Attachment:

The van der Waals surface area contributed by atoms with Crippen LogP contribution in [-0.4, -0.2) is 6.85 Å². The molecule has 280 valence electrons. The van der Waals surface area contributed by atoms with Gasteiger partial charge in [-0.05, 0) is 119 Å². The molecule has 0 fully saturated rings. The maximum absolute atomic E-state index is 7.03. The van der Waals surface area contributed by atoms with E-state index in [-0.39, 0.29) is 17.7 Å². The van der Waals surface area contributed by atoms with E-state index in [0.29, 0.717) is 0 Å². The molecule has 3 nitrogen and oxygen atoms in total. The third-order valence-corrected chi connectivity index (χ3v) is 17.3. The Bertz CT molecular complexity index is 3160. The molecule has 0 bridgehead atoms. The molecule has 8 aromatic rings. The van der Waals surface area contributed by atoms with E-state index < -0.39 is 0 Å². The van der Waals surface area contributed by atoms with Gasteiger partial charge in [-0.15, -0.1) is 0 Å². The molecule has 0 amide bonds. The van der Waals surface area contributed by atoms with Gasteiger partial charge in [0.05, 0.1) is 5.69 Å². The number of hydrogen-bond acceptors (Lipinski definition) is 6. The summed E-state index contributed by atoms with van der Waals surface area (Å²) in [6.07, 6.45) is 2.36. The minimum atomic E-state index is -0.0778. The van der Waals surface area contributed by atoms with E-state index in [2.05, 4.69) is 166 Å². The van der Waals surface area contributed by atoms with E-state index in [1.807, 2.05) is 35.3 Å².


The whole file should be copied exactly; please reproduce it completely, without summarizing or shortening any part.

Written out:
The van der Waals surface area contributed by atoms with Crippen LogP contribution in [-0.4, -0.2) is 6.85 Å². The molecule has 280 valence electrons. The van der Waals surface area contributed by atoms with Gasteiger partial charge in [-0.05, 0) is 119 Å². The molecule has 0 fully saturated rings. The maximum absolute atomic E-state index is 7.03. The van der Waals surface area contributed by atoms with E-state index in [-0.39, 0.29) is 17.7 Å². The van der Waals surface area contributed by atoms with E-state index in [0.29, 0.717) is 0 Å². The molecule has 3 nitrogen and oxygen atoms in total. The third-order valence-corrected chi connectivity index (χ3v) is 17.3. The Bertz CT molecular complexity index is 3160. The molecule has 0 bridgehead atoms. The molecule has 8 aromatic rings. The van der Waals surface area contributed by atoms with E-state index < -0.39 is 0 Å². The van der Waals surface area contributed by atoms with Gasteiger partial charge in [-0.15, -0.1) is 0 Å². The molecule has 0 amide bonds. The van der Waals surface area contributed by atoms with Gasteiger partial charge in [0.05, 0.1) is 5.69 Å². The number of hydrogen-bond acceptors (Lipinski definition) is 6. The summed E-state index contributed by atoms with van der Waals surface area (Å²) in [6.07, 6.45) is 2.36. The minimum atomic E-state index is -0.0778. The van der Waals surface area contributed by atoms with E-state index in [2.05, 4.69) is 166 Å². The van der Waals surface area contributed by atoms with E-state index in [1.807, 2.05) is 35.3 Å².